Finally, this whole episode is a good reminder that the problems of the publishing industry haven’t gone away just because the world has gone digital. In fact, personal archiving is an example of a way it’s gotten worse. You never needed a ‘reading layout’ with a magazine or a newspaper because they were already optimized for reasonably efficient reading. Now layouts are optimized for ‘time on site’. You also never needed a separate service to help you ‘Read Later’ a magazine or newspaper because you could, you know, just read it later. As digital publishing continues to try and balance profits with audience satisfaction, you can expect many more debates like this from smart people like Anil, Gruber, and Zeldman. Just as it’s important for us to defend upstarts who fight the status quo, it’s also important to hold them to as high of a standard as we hold ourselves.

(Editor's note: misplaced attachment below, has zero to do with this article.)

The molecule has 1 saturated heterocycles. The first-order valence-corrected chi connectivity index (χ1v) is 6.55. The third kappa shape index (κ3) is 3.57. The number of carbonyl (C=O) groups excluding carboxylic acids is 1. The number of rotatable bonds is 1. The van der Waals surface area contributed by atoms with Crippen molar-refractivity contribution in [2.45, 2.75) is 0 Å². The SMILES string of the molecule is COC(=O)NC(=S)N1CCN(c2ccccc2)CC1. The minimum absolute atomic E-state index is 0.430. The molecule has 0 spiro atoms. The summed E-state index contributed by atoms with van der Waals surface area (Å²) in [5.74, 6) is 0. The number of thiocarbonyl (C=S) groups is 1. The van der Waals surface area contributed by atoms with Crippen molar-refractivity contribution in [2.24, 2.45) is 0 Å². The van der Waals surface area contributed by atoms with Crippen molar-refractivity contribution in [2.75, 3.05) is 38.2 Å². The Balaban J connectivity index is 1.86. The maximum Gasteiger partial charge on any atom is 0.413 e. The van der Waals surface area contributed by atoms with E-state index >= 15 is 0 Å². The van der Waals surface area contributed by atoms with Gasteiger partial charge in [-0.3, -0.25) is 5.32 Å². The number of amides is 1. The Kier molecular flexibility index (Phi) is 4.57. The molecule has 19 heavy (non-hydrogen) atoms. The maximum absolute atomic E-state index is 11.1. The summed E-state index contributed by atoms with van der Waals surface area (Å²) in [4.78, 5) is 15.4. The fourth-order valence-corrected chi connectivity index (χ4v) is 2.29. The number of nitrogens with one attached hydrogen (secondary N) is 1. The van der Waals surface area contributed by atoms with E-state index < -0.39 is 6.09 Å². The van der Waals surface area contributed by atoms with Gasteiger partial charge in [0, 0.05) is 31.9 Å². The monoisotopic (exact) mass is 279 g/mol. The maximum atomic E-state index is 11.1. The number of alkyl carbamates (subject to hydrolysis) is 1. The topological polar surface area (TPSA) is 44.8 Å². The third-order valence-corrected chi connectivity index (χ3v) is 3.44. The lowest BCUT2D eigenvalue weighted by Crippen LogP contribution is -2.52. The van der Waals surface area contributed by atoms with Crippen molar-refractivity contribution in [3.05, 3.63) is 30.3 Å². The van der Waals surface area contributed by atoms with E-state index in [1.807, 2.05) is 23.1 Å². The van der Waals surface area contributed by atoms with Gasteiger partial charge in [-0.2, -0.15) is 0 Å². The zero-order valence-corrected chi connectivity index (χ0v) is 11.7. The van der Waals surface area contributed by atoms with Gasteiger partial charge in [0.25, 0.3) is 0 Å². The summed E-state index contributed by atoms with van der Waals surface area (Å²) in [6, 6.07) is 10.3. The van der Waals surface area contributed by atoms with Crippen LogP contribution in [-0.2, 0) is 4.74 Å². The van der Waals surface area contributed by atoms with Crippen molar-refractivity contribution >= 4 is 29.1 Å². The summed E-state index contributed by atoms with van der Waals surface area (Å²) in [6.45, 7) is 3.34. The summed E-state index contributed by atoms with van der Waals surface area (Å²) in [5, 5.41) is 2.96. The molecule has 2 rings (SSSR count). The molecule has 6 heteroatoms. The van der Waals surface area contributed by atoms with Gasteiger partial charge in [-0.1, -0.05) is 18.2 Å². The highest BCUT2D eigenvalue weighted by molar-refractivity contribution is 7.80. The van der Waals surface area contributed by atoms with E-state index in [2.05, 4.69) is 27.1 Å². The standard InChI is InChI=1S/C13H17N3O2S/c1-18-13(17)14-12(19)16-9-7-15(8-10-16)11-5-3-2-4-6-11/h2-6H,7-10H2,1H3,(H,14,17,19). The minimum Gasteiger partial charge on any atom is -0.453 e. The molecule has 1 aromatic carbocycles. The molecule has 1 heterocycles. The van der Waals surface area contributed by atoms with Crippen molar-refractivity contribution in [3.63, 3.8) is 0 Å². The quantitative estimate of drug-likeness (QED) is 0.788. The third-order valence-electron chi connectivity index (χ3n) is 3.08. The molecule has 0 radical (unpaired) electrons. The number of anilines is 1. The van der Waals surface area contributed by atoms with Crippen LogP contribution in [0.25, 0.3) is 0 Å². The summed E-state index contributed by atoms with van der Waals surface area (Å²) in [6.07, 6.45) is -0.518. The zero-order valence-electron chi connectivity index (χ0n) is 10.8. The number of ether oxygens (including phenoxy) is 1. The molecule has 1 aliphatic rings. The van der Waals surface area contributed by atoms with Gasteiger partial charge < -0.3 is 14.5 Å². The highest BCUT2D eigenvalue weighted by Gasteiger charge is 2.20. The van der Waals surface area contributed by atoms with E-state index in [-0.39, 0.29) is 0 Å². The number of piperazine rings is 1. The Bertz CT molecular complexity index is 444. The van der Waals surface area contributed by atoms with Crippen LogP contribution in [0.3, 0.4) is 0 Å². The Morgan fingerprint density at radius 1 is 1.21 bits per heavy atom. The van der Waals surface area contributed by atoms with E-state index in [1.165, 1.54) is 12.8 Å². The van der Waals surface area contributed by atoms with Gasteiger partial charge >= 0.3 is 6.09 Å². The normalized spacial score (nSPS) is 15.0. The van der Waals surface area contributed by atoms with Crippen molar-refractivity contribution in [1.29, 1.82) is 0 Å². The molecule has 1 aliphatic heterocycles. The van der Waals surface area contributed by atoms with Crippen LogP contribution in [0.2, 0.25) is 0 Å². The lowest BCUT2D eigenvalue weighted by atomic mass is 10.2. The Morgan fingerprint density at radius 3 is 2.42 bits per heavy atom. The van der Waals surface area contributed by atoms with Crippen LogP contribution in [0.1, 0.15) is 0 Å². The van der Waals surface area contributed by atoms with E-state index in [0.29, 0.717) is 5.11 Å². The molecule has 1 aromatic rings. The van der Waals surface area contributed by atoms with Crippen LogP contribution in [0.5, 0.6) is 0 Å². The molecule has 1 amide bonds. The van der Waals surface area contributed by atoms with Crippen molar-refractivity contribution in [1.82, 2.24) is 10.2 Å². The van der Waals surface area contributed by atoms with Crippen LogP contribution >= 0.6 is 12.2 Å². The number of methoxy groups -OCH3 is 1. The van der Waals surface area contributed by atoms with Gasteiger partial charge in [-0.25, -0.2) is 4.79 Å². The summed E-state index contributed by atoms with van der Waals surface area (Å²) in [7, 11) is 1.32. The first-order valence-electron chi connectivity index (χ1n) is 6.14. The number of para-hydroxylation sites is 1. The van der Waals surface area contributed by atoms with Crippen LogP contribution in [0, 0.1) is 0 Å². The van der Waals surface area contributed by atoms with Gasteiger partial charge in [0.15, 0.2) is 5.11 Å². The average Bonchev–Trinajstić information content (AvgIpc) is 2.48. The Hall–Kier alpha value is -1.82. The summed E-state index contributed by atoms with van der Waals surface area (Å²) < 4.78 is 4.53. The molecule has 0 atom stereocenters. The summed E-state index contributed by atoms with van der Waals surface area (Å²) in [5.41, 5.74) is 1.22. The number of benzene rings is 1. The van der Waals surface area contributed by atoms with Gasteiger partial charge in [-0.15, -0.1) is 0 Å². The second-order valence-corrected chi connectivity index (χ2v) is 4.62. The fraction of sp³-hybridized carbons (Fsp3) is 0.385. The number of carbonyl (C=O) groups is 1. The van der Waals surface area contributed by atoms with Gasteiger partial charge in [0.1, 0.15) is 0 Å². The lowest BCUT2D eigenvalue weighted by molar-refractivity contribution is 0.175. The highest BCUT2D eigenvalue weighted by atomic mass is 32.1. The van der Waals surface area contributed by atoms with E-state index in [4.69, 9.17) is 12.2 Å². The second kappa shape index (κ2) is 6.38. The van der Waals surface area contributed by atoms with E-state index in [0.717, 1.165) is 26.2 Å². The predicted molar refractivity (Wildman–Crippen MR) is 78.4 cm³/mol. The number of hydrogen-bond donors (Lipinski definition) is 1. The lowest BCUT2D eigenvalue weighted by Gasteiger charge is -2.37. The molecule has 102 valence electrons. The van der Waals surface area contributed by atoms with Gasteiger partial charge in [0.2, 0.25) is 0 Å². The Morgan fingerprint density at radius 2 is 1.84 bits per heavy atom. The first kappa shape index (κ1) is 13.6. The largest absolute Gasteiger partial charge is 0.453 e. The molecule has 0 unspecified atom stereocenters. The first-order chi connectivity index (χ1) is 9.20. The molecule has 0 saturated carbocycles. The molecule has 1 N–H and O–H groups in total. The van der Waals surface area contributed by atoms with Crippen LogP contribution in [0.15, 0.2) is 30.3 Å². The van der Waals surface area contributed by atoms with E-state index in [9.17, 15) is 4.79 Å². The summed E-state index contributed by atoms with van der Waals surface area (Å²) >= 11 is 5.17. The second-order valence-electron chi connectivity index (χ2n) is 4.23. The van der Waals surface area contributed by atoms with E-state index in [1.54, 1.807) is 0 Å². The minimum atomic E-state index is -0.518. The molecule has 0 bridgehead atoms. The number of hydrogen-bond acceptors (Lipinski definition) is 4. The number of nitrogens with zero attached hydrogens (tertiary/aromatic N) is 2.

I'll blog more about this, but I love Mike Davidson's take on this weekend's scum-gate. From Anil's post, "The Price we Pay:"
Because when I would spend my time flinging zingers at Matt Mullenweg about the merits of Movable Type vs. WordPress, you know who was winning? Mark Fucking Zuckerberg. Facebook won the blogging wars. The web became a more closed place than if either Movable Type or WordPress had evolved into the tool that powered social networking.
An oversimplified post-mortem may be that Wordpress cared more about open source and open software, whereas Six Apart let people own their data — our terms of service was clearer about the ownership of hosted blogs, and the majority of authors used our installed tool (Movable Type). In Facebook's world, authors have given away more ownership & rights for their work and have less visibility into the software itself. In other words, the end result for users was negative in every way possible.